More than ever, the role of shareholders in MFIs is important. To anchor the vision and mission of MFIs it is important that all shareholders subscribe to this mission and have a long-term vision related to this mission. With the arrival of new shareholders that are more focused on short term profit, the ownership structure of MFIs also changes, and this vision and mission is no longer always shared. An increasing number of MFIs strive for a stock-market quotation or sell their shares to the highest bidder. The reality is that there may be a tension between short term profits and developments that are in the long-term interests of an MFI’s clients. For example an MFI with profit as its main guiding principle may choose not to invest in rural outreach as this may decrease profits in the short term while building a sustainable client base, but in the longer term this would benefit clients.
Should mission always outweigh profit?
Profit is important, let that be clear. It is important as it enables an organisation to invest in the improvement of services and further growth and efficiency. Furthermore, it is difficult to attract capital in a sustainable way if there is no risk adjusted return against it. The question is more: what is a balanced return? For example, how does the return on equity relate to the interest rates that clients have to pay for their loans? We strive for a balance between a healthy financial return and a positive impact on society and the environment. We hope to see more investors striking a similar balance. We hope that so called Impact Investors offer a chance to help to make this paradigm shift happen. We’re part of a new initiative, the Global Impact Investing Network, precisely so we can encourage this kind of change.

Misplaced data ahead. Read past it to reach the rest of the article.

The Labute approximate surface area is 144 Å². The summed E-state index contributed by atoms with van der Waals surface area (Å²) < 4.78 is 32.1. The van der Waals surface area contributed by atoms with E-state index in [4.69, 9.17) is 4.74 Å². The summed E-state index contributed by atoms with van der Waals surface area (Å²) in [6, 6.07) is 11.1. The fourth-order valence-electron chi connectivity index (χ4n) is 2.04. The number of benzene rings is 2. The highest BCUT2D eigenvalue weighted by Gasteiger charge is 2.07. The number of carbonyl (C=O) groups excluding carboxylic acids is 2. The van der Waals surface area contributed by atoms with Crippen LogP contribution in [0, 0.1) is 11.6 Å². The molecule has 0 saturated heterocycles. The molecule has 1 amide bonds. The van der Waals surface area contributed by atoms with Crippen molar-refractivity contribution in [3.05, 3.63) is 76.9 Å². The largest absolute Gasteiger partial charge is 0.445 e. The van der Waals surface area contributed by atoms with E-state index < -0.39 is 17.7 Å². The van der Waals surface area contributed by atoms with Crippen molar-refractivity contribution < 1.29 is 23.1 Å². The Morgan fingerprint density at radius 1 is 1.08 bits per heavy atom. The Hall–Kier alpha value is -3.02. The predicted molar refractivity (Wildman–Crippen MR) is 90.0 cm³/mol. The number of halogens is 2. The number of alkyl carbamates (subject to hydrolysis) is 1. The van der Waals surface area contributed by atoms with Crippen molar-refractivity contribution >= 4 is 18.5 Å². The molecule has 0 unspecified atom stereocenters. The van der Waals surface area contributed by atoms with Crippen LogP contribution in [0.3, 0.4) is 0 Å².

What else does the future of microfinance hold?
Many microfinance clients need access to energy as well as money and MFIs could do more to help them, financing renewable energy but also sustainable housing, for example. I believe that, as microfinance has matured, it has become an excellent platform for supporting sustainable energy initiatives. MFIs can promote and finance the use of biogas installations and solar energy, especially for people in remote areas who are not connected to the electricity network. Many MFIs see this as an opportunity as also became clear during the 2009 International Workshop we organised for our investee partners.
Poverty alleviation, food security and climate change: the global challenges we are facing this century are numerous and also highly interdependent. I see a number of positive trends emerging. There’s growing awareness that we all have one earth to live on, and need to work together. It is important that we view the planet as our shared responsibility. Without that we won’t solve our sustainability problems. We see the microfinance banks and institutions in which we invest worldwide as a vital catalyst for this sustainable change.
Marilou van Golstein Brouwers, Managing Director of Triodos Investment Management